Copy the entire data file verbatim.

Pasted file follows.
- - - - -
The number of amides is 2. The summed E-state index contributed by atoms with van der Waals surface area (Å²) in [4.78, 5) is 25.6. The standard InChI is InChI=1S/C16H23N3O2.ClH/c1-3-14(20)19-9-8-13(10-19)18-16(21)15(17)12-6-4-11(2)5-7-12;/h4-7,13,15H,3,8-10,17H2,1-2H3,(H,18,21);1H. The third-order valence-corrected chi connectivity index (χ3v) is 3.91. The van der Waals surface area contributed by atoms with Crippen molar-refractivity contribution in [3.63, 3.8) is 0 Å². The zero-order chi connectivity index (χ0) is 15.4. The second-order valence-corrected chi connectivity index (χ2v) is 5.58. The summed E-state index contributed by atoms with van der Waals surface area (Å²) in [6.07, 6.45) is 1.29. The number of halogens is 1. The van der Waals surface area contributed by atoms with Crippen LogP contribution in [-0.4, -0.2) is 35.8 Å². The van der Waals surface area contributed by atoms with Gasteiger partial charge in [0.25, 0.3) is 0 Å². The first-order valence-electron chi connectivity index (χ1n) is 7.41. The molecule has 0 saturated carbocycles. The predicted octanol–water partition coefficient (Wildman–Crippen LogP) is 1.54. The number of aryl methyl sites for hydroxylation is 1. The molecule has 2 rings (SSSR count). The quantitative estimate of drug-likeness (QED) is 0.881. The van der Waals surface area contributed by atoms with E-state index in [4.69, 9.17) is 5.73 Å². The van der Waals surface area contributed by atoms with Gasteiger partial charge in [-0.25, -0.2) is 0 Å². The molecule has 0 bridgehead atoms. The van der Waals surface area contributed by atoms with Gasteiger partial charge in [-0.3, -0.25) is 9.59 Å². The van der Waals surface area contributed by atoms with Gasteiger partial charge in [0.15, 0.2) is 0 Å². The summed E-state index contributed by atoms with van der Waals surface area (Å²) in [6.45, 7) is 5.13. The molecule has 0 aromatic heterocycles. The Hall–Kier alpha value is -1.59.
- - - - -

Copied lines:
The number of amides is 2. The summed E-state index contributed by atoms with van der Waals surface area (Å²) in [4.78, 5) is 25.6. The standard InChI is InChI=1S/C16H23N3O2.ClH/c1-3-14(20)19-9-8-13(10-19)18-16(21)15(17)12-6-4-11(2)5-7-12;/h4-7,13,15H,3,8-10,17H2,1-2H3,(H,18,21);1H. The third-order valence-corrected chi connectivity index (χ3v) is 3.91. The van der Waals surface area contributed by atoms with Crippen molar-refractivity contribution in [3.63, 3.8) is 0 Å². The zero-order chi connectivity index (χ0) is 15.4. The second-order valence-corrected chi connectivity index (χ2v) is 5.58. The summed E-state index contributed by atoms with van der Waals surface area (Å²) in [6.07, 6.45) is 1.29. The number of halogens is 1. The van der Waals surface area contributed by atoms with Crippen LogP contribution in [-0.4, -0.2) is 35.8 Å². The van der Waals surface area contributed by atoms with Gasteiger partial charge in [0.25, 0.3) is 0 Å². The first-order valence-electron chi connectivity index (χ1n) is 7.41. The molecule has 0 saturated carbocycles. The predicted octanol–water partition coefficient (Wildman–Crippen LogP) is 1.54. The number of aryl methyl sites for hydroxylation is 1. The molecule has 2 rings (SSSR count). The quantitative estimate of drug-likeness (QED) is 0.881. The van der Waals surface area contributed by atoms with E-state index in [4.69, 9.17) is 5.73 Å². The van der Waals surface area contributed by atoms with Gasteiger partial charge in [-0.25, -0.2) is 0 Å². The molecule has 0 bridgehead atoms. The van der Waals surface area contributed by atoms with Gasteiger partial charge in [-0.3, -0.25) is 9.59 Å². The van der Waals surface area contributed by atoms with Gasteiger partial charge in [0.15, 0.2) is 0 Å². The summed E-state index contributed by atoms with van der Waals surface area (Å²) in [6.45, 7) is 5.13. The molecule has 0 aromatic heterocycles. The Hall–Kier alpha value is -1.59.